AbstractElectricity networks are critical national infrastructure throughout the world, delivering vital energy services and supporting interdependent assets such as transport and hospitals. The network corridors are inspected and refurnished regularly to remain useful. Due to the high number of components and the geographical spread of electricity networks, operating costs can be very high. Inspection parameters include vegetation encroachment, sagging lines, tower paintwork defects and numerous components on the towers. There are over fifty inspection parameters that are critical along a network segment. The state-of-the-art inspection process involves aerial surveys. Images are acquired and analysed manually, which adds to the high cost of aerial surveys. In addition to being costly, this process can suffer from inter-observer and intra-observer variability.
The condition-based risk management model is a popular network asset management model within the industry. The model allows for individual components rating and then enables a collective economic impact analysis for the medium and long term. The assessment model has two main stages that inform if a tower requires intervention. An aim of the routine analysis stage is to rate towers, select "at-risk" candidates for detailed investigation and refurbishment. The effectiveness of the assessment model would depend on how quick and accurate the routine assessment is able to highlight areas of need considering the limited resources during the inspection window.
This thesis focuses on automating tasks within the routine analysis stage involving image analysis. Specifically, this thesis identified towers that are at-risk of different failure modes using deep learning. The first step in the proposed pipeline involves the identification of tower types as suspension and tension. We found that towers could be categorised automatically by focusing on the configurations at tower cross-arms. In addition to tower type detection, identifying images of cross-arm, body and foot would serve as precursor for effective extraction of specific inspection parameters. Components such as anti-climbing devices are found around tower body and not higher up the cross-arm or peak of the tower. Hence, classifying tower images to reflect the region of interest would provide a filter for object detection.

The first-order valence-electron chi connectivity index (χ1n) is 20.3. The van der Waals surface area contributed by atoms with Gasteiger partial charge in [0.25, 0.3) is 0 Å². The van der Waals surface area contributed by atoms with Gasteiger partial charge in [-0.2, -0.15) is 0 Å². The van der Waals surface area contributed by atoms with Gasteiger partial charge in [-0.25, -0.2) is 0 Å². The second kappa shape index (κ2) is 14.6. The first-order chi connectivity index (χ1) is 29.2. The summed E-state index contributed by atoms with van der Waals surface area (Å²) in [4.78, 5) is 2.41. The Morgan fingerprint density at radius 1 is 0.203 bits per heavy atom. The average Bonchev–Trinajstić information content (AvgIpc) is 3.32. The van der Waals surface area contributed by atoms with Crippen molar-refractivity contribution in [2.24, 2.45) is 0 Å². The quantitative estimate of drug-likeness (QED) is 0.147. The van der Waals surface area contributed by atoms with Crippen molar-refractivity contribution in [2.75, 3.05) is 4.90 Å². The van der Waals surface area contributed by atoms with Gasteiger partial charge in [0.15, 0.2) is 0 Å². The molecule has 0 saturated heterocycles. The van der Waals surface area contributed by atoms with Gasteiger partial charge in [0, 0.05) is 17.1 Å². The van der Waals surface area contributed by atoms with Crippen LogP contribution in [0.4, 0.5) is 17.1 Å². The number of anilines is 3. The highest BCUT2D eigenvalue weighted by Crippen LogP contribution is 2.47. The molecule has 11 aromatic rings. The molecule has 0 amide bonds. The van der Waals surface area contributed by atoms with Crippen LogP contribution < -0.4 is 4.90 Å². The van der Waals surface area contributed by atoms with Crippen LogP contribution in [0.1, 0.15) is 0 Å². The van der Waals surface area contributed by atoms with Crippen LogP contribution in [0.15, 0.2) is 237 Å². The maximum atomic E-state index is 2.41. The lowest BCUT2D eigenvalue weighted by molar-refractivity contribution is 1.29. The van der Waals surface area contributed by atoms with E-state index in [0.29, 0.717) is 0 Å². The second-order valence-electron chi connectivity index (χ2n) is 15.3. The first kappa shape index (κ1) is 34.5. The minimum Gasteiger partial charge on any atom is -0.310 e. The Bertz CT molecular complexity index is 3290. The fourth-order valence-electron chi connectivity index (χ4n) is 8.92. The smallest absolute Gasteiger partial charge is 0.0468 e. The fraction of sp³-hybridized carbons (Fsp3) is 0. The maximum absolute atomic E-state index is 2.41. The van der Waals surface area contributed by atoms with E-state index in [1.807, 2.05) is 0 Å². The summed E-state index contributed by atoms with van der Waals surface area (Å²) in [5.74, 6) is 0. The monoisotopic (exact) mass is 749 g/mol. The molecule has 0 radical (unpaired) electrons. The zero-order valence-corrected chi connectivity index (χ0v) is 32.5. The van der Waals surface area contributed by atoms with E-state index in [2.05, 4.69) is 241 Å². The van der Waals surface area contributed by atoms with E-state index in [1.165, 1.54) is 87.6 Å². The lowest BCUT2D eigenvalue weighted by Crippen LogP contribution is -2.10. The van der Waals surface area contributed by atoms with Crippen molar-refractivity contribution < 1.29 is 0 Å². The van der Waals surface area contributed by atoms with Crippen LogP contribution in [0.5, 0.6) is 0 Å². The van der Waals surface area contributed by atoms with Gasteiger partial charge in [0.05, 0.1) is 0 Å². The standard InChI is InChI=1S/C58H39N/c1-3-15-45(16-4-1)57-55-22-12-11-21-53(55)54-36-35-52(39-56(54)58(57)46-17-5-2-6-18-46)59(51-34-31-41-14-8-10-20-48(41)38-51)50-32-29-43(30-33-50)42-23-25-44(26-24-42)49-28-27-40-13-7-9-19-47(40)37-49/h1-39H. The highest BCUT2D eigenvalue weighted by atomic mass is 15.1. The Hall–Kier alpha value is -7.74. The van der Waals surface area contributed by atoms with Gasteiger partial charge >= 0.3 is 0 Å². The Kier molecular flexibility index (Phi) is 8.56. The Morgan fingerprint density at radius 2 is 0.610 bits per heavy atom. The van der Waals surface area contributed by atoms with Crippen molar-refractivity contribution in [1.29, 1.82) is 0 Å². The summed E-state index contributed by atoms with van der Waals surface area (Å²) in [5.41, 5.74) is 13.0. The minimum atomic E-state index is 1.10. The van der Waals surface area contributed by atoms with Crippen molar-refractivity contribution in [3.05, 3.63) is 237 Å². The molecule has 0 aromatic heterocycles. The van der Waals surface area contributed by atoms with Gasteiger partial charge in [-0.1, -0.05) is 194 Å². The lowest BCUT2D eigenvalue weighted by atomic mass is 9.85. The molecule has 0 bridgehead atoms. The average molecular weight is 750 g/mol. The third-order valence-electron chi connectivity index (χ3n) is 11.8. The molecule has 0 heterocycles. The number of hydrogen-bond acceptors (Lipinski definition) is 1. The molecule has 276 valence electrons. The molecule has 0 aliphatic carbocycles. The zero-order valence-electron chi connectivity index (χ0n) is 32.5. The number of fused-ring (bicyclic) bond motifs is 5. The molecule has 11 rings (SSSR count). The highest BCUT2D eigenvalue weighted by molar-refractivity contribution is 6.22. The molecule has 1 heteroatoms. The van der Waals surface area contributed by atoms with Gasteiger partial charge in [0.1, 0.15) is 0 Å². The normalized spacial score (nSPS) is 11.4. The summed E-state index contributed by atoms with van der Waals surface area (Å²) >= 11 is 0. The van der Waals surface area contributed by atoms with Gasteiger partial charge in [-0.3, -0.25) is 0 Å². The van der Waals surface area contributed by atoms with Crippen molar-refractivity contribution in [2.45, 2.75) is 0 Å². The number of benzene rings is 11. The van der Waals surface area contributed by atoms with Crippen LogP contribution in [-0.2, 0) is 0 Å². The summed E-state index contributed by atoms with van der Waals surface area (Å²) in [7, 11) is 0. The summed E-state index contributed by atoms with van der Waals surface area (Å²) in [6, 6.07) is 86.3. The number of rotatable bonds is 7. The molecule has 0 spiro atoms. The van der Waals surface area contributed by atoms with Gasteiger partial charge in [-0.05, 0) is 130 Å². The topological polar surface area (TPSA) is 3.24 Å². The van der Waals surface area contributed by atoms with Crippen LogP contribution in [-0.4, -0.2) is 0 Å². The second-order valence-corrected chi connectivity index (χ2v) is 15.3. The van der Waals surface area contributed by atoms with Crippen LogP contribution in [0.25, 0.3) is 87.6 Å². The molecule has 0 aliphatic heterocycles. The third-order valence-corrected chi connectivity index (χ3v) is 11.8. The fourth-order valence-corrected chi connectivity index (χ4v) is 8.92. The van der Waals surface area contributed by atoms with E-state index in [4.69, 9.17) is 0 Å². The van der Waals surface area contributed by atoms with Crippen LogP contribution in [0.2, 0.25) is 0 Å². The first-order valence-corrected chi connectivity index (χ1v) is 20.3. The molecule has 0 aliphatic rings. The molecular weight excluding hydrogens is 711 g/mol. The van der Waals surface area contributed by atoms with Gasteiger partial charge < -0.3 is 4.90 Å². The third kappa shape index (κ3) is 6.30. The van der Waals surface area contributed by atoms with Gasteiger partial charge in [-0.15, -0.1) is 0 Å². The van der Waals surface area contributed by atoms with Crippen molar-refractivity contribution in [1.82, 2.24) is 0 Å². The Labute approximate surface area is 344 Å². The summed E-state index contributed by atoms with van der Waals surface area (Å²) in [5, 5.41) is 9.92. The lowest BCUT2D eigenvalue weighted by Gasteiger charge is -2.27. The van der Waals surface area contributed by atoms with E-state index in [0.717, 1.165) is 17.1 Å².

Tower conditions are often associated with the failure modes of components instances they support. This thesis demonstrated an automated detection of insulators and U-bolts as exemplar inspection parameters. Our method classified at-risk towers based on the detected instances but without explicitly labelling the instances. Instead, learning was supervised using only the condition labels of towers in their entirety. This enables us to use a real-world industry dataset without the requirement of fine-grained data annotation of thousands of individual components. While existing studies classified component instances on a tower, we classified the tower as a whole and show that tower labels are adequate for the task. Automated detection and analysis of U-bolts have not been previously reported.
Furthermore, the thesis presents the identification of paintwork deterioration for image-based tower management. We argue that the classification of tower parts may be costly. While identifying towers with immediate need for intervention, our approach to tower paintwork classification could be used as an early warning system for assets approaching end-of-life.
The utility of each sub-system has been demonstrated using a real-world industry dataset of over 7k towers and 300k images that are representative of asset failure modes and inspection scenarios.
|Date of Award||2022|
|Supervisor||Jan Vorstius (Supervisor) & Stephen McKenna (Supervisor)|
- Asset Management
- Machine Learning
- Pattern Recognition
- Power Distribution
- Image processing